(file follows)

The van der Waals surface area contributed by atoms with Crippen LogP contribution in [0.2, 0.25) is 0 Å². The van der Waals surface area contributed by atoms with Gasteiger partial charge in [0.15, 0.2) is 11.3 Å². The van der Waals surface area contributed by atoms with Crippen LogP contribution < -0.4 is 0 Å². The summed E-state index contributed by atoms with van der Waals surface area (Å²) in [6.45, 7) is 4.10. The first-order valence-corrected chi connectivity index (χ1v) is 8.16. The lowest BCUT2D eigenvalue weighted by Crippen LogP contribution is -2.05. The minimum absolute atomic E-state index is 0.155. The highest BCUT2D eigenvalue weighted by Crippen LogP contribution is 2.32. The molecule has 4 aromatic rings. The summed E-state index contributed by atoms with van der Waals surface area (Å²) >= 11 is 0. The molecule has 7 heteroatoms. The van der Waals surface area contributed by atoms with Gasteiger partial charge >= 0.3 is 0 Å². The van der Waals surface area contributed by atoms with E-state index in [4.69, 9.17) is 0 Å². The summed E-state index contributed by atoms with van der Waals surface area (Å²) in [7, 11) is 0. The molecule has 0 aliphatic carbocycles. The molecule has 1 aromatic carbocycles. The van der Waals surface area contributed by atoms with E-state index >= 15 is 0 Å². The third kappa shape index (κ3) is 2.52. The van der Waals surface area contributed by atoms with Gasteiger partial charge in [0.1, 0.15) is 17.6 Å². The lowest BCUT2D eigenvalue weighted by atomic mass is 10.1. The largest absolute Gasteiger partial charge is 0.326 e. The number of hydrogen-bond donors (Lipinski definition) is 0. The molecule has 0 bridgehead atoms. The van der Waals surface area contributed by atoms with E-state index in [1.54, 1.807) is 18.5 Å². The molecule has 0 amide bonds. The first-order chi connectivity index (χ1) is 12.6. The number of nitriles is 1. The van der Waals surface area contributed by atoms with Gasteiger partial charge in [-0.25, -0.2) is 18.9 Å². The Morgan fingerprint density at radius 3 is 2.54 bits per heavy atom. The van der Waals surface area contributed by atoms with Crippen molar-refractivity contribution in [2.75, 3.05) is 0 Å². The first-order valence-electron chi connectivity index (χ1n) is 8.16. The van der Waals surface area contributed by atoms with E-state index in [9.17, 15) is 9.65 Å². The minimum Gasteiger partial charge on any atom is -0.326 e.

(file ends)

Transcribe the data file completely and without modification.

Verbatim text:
The van der Waals surface area contributed by atoms with Crippen LogP contribution in [0.2, 0.25) is 0 Å². The van der Waals surface area contributed by atoms with Gasteiger partial charge in [0.15, 0.2) is 11.3 Å². The van der Waals surface area contributed by atoms with Crippen LogP contribution < -0.4 is 0 Å². The summed E-state index contributed by atoms with van der Waals surface area (Å²) in [6.45, 7) is 4.10. The first-order valence-corrected chi connectivity index (χ1v) is 8.16. The lowest BCUT2D eigenvalue weighted by Crippen LogP contribution is -2.05. The minimum absolute atomic E-state index is 0.155. The highest BCUT2D eigenvalue weighted by Crippen LogP contribution is 2.32. The molecule has 4 aromatic rings. The summed E-state index contributed by atoms with van der Waals surface area (Å²) >= 11 is 0. The molecule has 7 heteroatoms. The van der Waals surface area contributed by atoms with Gasteiger partial charge >= 0.3 is 0 Å². The van der Waals surface area contributed by atoms with E-state index in [4.69, 9.17) is 0 Å². The summed E-state index contributed by atoms with van der Waals surface area (Å²) in [7, 11) is 0. The molecule has 0 aliphatic carbocycles. The molecule has 1 aromatic carbocycles. The van der Waals surface area contributed by atoms with E-state index >= 15 is 0 Å². The third kappa shape index (κ3) is 2.52. The van der Waals surface area contributed by atoms with Gasteiger partial charge in [0.1, 0.15) is 17.6 Å². The lowest BCUT2D eigenvalue weighted by atomic mass is 10.1. The largest absolute Gasteiger partial charge is 0.326 e. The number of hydrogen-bond donors (Lipinski definition) is 0. The molecule has 0 bridgehead atoms. The van der Waals surface area contributed by atoms with E-state index in [1.54, 1.807) is 18.5 Å². The molecule has 0 amide bonds. The first-order chi connectivity index (χ1) is 12.6. The number of nitriles is 1. The van der Waals surface area contributed by atoms with Gasteiger partial charge in [-0.25, -0.2) is 18.9 Å². The Morgan fingerprint density at radius 3 is 2.54 bits per heavy atom. The van der Waals surface area contributed by atoms with Crippen molar-refractivity contribution in [2.75, 3.05) is 0 Å². The first-order valence-electron chi connectivity index (χ1n) is 8.16. The van der Waals surface area contributed by atoms with E-state index in [9.17, 15) is 9.65 Å². The minimum Gasteiger partial charge on any atom is -0.326 e.